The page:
Overall Rating: 3.6 (of 5)
Rating Votes %
8 57 ||
1 7 ||
0 0 ||
2 14 ||
3 21 ||
From 14 votes total
Rate This Lesson
Rate from 1 (poor) to 5 (best)
Send Feedback

Jazz Melodic Formulas

Frederick Burton (5465) · [archive]
Style: Jazz · Level: Advanced · Tempo: 120
Pages: 1 2 3 4 5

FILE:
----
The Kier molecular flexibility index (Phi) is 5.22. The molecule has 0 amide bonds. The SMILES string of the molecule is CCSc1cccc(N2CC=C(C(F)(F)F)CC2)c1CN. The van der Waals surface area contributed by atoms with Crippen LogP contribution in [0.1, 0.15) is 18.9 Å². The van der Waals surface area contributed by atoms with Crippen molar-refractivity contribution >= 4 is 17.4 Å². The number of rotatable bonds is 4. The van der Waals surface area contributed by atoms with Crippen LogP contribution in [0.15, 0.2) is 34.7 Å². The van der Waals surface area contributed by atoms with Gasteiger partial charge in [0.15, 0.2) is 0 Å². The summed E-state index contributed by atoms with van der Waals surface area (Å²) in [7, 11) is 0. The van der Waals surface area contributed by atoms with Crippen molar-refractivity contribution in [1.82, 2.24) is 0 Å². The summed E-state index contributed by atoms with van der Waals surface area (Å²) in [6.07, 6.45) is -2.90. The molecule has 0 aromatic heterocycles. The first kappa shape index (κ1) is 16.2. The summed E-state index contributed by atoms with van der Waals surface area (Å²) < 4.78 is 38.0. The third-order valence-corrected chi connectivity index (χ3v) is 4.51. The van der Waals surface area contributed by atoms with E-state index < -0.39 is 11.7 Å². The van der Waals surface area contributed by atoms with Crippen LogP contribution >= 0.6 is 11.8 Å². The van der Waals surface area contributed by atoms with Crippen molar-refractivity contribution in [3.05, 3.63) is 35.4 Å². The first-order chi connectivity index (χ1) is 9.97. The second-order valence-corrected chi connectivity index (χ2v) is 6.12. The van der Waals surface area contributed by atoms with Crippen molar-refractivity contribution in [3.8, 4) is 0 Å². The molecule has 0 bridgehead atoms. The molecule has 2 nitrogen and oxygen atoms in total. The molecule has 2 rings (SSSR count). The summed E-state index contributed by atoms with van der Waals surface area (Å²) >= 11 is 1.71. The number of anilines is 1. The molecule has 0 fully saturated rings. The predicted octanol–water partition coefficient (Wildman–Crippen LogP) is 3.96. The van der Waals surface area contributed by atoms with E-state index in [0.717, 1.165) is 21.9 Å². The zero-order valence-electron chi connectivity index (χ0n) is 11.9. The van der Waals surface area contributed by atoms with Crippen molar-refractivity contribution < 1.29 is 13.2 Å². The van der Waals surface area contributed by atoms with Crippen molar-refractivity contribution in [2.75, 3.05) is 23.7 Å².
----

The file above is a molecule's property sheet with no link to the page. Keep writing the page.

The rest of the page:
Over the course of many, many years, jazz historians and musicologist took apart hundreds of jazz improvised solos and studied them, (much to the chagrin of many traditionalist who believe the school environment has taken the spontaniety out of jazz). What waas discovered was that each solo contained small melodic formulas sometimes referred as "cliches". In fact, in the jazz idioms, there are countless number of these "cliches" and far too many to notate here which is not the purpose of this lesson. Although the jazz world has its "periods": Swing of the 30's and 40's, Bebop of the 1940's, Cool/Modal Jazz of the 1950's and Avant garde of the 60's, there was still the emphasis on these "melodic" formulas. This is definitely the backbone on how these eras developed into their perspective styles. The best anology that can used and I'm sure many jazzers have heard this before, is to compare the jazz vocabulary to the English language. Small groups of melodies can be thought of as the words of the jazz vocabulary. Even though many instumentalist use this same "vocabulary", there is great diversity on how these "words" are used. Shakespere, Hemingway, Poe used the same vocabulary as writers but aren't they different in styles? Of course! The identification of these melodic formulas are as follows: 1) Chordal Cells/melodies (triads- 7th chords etc). 2) Scale Cells (three- four-five note melodies or sequences). 3) Pentatonic Cells (Very prevelent in the 1960's). 4) Chromatic Ornamentation Cells( approach tones, neighbor notes, passing tones). There are others but I'm of the opinion, as was the teacher who gave me this lesson, (LOL), that these four are the important ones. Lets check out some examples: